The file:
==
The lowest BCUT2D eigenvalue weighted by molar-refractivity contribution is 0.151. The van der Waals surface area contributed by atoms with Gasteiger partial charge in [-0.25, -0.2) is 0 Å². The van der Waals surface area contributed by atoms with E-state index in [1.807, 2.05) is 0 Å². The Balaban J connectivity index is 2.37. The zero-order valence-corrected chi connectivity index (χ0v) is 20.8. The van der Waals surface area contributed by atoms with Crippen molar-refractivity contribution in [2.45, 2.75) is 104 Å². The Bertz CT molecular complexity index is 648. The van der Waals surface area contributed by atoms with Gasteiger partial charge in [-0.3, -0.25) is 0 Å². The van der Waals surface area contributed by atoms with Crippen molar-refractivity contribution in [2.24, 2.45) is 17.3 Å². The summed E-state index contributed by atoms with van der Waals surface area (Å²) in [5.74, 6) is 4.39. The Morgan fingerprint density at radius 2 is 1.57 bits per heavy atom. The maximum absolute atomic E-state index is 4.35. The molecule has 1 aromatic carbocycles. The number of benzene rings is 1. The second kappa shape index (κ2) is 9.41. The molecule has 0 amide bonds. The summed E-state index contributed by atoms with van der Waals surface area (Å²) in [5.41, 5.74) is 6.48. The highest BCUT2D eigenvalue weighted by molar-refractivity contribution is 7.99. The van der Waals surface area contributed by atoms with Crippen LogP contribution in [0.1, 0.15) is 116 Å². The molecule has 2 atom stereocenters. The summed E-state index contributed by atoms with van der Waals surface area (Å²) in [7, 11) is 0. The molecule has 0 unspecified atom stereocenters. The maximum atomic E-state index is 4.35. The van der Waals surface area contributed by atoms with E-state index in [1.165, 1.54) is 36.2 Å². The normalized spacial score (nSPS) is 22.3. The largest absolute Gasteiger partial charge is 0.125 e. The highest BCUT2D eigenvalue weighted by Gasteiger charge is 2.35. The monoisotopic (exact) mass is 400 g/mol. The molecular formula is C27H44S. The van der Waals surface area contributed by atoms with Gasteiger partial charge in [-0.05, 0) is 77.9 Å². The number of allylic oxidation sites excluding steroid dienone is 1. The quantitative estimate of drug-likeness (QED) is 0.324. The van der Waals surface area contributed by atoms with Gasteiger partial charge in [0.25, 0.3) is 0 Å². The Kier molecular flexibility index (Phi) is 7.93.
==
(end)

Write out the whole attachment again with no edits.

The lowest BCUT2D eigenvalue weighted by molar-refractivity contribution is 0.151. The van der Waals surface area contributed by atoms with Gasteiger partial charge in [-0.25, -0.2) is 0 Å². The van der Waals surface area contributed by atoms with E-state index in [1.807, 2.05) is 0 Å². The Balaban J connectivity index is 2.37. The zero-order valence-corrected chi connectivity index (χ0v) is 20.8. The van der Waals surface area contributed by atoms with Crippen molar-refractivity contribution in [2.45, 2.75) is 104 Å². The Bertz CT molecular complexity index is 648. The van der Waals surface area contributed by atoms with Gasteiger partial charge in [-0.3, -0.25) is 0 Å². The van der Waals surface area contributed by atoms with Crippen molar-refractivity contribution in [2.24, 2.45) is 17.3 Å². The summed E-state index contributed by atoms with van der Waals surface area (Å²) in [5.74, 6) is 4.39. The Morgan fingerprint density at radius 2 is 1.57 bits per heavy atom. The maximum absolute atomic E-state index is 4.35. The molecule has 1 aromatic carbocycles. The number of benzene rings is 1. The second kappa shape index (κ2) is 9.41. The molecule has 0 amide bonds. The summed E-state index contributed by atoms with van der Waals surface area (Å²) in [5.41, 5.74) is 6.48. The highest BCUT2D eigenvalue weighted by molar-refractivity contribution is 7.99. The van der Waals surface area contributed by atoms with Crippen LogP contribution in [0.1, 0.15) is 116 Å². The molecule has 2 atom stereocenters. The summed E-state index contributed by atoms with van der Waals surface area (Å²) in [7, 11) is 0. The molecule has 0 unspecified atom stereocenters. The maximum atomic E-state index is 4.35. The van der Waals surface area contributed by atoms with E-state index in [1.165, 1.54) is 36.2 Å². The normalized spacial score (nSPS) is 22.3. The largest absolute Gasteiger partial charge is 0.125 e. The highest BCUT2D eigenvalue weighted by Gasteiger charge is 2.35. The monoisotopic (exact) mass is 400 g/mol. The molecular formula is C27H44S. The van der Waals surface area contributed by atoms with Gasteiger partial charge in [-0.05, 0) is 77.9 Å². The number of allylic oxidation sites excluding steroid dienone is 1. The quantitative estimate of drug-likeness (QED) is 0.324. The van der Waals surface area contributed by atoms with Gasteiger partial charge in [0.25, 0.3) is 0 Å². The Kier molecular flexibility index (Phi) is 7.93.